The Ashes urn arrived in Sydney on Tuesday, giving the last three Australian captains to win the famous cricket trophy a chance to get their hands on it. Yet again, Allan Border, Mark Taylor and Steve Waugh had to settle for a replica.
The three ex-Australia captains were at the Sydney airport for promotional duties when the urn arrived, and posed for photos and TV cameras with a replica while the 123-year-old trophy was whisked away in an armored vehicle.
The fragile 10-centimeter (4-inch) urn had been under heavy security in a special briefcase bolted into a business-class seat for the trip from the Marylebone Cricket Club in London to Australia for a three month tour.
MCC curator Adam Chadwick reportedly handcuffed himself to the suitcase on arrival and escorted it to the Museum of Sydney, where it will go on exhibition from Oct. 21.
It will also be displayed in Australia's other five state capitals during England's five-test Ashes tour of Australia. "We still haven't seen the real one ... but the replica is a very, very close second," joked Border, who led Australia to three Ashes series wins.
He'd like to see the winner of the Australia vs. England test series - the oldest rivalry international cricket - keep the urn. But he knows that is unlikely, given the age and condition of the trophy.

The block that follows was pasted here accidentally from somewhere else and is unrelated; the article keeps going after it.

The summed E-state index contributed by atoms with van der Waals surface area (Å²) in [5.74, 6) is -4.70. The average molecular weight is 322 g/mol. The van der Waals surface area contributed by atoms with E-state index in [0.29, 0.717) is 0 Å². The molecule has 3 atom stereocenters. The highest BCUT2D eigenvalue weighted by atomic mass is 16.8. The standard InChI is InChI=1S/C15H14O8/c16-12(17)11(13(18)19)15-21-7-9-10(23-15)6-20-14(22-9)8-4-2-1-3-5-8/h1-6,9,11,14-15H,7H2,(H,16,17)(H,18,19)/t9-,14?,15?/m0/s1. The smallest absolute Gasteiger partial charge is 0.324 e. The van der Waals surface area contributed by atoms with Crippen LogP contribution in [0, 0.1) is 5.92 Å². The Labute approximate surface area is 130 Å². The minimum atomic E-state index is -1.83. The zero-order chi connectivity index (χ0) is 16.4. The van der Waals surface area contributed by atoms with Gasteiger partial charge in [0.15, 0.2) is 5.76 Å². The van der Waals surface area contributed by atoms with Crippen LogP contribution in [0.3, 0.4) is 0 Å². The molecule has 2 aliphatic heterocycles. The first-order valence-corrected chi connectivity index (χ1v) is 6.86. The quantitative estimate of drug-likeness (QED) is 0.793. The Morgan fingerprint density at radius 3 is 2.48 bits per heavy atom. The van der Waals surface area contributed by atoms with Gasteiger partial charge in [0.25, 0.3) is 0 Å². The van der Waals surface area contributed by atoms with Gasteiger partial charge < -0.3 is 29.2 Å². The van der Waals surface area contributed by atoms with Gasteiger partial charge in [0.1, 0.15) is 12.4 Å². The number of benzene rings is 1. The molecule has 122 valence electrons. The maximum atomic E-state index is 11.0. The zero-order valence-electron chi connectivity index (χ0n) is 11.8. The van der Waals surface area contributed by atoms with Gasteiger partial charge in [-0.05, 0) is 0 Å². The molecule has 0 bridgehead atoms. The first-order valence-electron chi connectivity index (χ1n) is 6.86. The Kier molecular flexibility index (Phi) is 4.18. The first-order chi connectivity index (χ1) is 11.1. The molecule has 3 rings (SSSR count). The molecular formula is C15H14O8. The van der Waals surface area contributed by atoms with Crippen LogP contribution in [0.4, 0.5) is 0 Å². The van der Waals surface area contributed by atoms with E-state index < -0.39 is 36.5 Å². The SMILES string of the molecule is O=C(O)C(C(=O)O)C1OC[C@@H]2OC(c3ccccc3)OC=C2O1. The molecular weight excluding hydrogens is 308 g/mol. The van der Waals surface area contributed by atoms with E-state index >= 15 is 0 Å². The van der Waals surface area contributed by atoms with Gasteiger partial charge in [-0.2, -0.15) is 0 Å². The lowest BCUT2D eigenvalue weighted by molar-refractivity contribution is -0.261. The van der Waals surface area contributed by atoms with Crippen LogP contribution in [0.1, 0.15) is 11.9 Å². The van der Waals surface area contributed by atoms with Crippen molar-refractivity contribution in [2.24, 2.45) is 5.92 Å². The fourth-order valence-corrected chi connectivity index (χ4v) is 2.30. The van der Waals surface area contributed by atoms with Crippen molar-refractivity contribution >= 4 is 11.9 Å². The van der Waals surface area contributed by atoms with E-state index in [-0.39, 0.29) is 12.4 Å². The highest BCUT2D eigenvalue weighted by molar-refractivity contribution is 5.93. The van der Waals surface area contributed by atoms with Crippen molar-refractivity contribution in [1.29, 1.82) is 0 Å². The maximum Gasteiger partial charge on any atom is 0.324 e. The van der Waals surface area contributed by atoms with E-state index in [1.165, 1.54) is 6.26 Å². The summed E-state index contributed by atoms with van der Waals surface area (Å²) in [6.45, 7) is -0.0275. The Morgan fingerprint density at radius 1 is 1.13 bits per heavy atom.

"In my heart I would like to see it travel with the holders and be symbolic of the fact that you won the recent Ashes contest, but I do understand it can't be traveling back and forth."
Taylor was not opposed to the urn staying at the MCC at Lord's. "You don't actually go out and say, 'I want to grab that urn and take it home at the end of the series'," he said. "But it would be nice if the winners of an Ashes series could actually hold on to the urn just for a moment."
England upset Australia to win the 2005 Ashes series, reclaiming it for the first time since the Australians triumphed 4-0 in 1989. The Ashes urn almost never leaves Lord's, the home of cricket.
The urn toured Australia in 1988 but did not return Down Under during Australia's record-long eight-series domination. The Ashes refers to a mock obituary placed in the Sporting Times newspaper in 1882 after England lost to Australia on home soil for the first time.
Later that year, England left for Australia, and after it won a three-test series, some Melbourne women allegedly burned one of the bails from the third test, put the ashes in the urn, and presented it to England captain Ivo Bligh.
It has been housed at Lord's since 1927.